Record-breaking multiple World Rally Champion Sébastien Loeb avoided the potential ignominy of running 'between three and four seconds' off the pace in F1 had he made his competitive single-seater debut in the Abu Dhabi Grand Prix this coming weekend, reckons Scuderia Toro Rosso team principal Franz Tost.
The 'will-he, won't-he' saga of Loeb's bow for the Red Bull 'junior' outfit in the inaugural grand prix to be held in the capital of the United Arab Emirates had rumbled on for some time prior to the revelation late last week that the Citroën star – who in defeating Ford rival Mikko Hirvonen, clinched an incredible sixth straight drivers' crown in the World Rally Championship on the Rally of Great Britain at the weekend – had failed in his bid to be issued with a superlicence by F1 governing body the FIA [see separate story – click here
That drew a line under the episode, for now at least, but despite the enthusiasm of Loeb's sponsor Red Bull for the coup – what would have undeniably been a publicity dream – Tost has admitted his relief that the eventuality never actually materialised, acknowledging that he would naturally have acquiesced with Dietrich Mateschitz's wishes, but arguing that in the absence of a serious testing stint of around 15,000km ahead of the race, the idea would have made 'little sense' from a 'sporting point-of-view'.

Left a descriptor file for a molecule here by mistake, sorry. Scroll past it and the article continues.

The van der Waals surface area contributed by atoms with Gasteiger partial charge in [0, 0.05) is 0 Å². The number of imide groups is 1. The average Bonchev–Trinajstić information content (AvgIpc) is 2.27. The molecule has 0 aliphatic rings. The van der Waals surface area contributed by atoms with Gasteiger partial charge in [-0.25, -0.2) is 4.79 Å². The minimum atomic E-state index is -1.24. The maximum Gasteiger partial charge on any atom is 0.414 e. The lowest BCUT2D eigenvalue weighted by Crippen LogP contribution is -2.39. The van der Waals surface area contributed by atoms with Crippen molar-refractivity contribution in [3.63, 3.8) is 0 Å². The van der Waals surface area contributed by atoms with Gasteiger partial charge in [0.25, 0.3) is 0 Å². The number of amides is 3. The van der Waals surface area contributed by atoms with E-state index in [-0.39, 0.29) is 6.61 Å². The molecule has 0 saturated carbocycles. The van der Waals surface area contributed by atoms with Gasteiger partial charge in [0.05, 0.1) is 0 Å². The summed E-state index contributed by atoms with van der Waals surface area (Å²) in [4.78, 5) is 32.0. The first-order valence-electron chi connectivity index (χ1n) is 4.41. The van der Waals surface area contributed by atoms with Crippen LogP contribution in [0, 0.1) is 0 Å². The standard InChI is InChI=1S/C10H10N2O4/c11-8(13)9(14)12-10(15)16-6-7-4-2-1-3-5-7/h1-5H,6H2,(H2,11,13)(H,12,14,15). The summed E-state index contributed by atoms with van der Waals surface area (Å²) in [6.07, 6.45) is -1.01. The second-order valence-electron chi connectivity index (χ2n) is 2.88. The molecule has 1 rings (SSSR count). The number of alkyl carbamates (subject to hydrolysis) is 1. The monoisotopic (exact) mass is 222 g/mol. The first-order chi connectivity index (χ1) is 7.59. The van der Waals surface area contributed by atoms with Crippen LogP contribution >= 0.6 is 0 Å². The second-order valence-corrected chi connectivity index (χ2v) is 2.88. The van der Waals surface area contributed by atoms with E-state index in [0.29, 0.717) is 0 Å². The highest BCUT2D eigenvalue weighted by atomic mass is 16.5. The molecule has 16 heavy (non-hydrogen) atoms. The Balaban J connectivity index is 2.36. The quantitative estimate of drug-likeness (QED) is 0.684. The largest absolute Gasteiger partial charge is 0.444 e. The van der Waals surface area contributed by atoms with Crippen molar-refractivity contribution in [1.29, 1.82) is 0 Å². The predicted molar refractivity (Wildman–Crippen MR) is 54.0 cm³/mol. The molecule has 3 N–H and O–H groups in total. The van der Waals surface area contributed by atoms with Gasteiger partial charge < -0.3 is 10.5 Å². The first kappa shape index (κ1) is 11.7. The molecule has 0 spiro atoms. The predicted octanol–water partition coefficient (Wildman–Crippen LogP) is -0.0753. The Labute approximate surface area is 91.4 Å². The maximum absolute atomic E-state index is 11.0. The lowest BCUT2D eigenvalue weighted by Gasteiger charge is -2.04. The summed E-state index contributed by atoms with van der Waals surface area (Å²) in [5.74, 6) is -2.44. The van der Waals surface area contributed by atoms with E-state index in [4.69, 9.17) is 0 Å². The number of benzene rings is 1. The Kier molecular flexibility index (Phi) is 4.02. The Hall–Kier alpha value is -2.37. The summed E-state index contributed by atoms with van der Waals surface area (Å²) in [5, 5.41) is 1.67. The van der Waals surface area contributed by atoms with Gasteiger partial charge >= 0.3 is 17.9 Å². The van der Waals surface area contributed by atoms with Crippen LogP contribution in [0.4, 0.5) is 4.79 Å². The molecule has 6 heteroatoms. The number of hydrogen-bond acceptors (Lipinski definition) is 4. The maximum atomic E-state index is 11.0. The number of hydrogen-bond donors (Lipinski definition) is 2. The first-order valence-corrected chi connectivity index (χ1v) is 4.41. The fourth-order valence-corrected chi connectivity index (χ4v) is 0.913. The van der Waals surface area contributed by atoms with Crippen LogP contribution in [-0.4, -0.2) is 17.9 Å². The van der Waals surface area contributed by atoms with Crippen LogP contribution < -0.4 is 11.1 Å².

“If Red Bull wanted something like that for marketing reasons, then it would of course have been done,” the Austrian told German magazine Auto Motor und Sport
, “[but] the competition in F1 is higher than ever before. At worst, Loeb would have been between three and four seconds behind.
“He knows how to drive a car – you don't become rally world champion six times if you don't – but [in F1] the last second is the most difficult, which is something [multiple MotoGP World champion] Valentino Rossi realised as well.”
Both Giancarlo Fisichella – following his late-season switch from Force India to Ferrari in-place of the recovering Felipe Massa – and hapless countryman Luca Badoer can no doubt vouch for that, with neither having been able to gain any testing experience of their new mounts ahead of their competitive appearances. The consequences for the former have been disappointing, for the latter disastrous.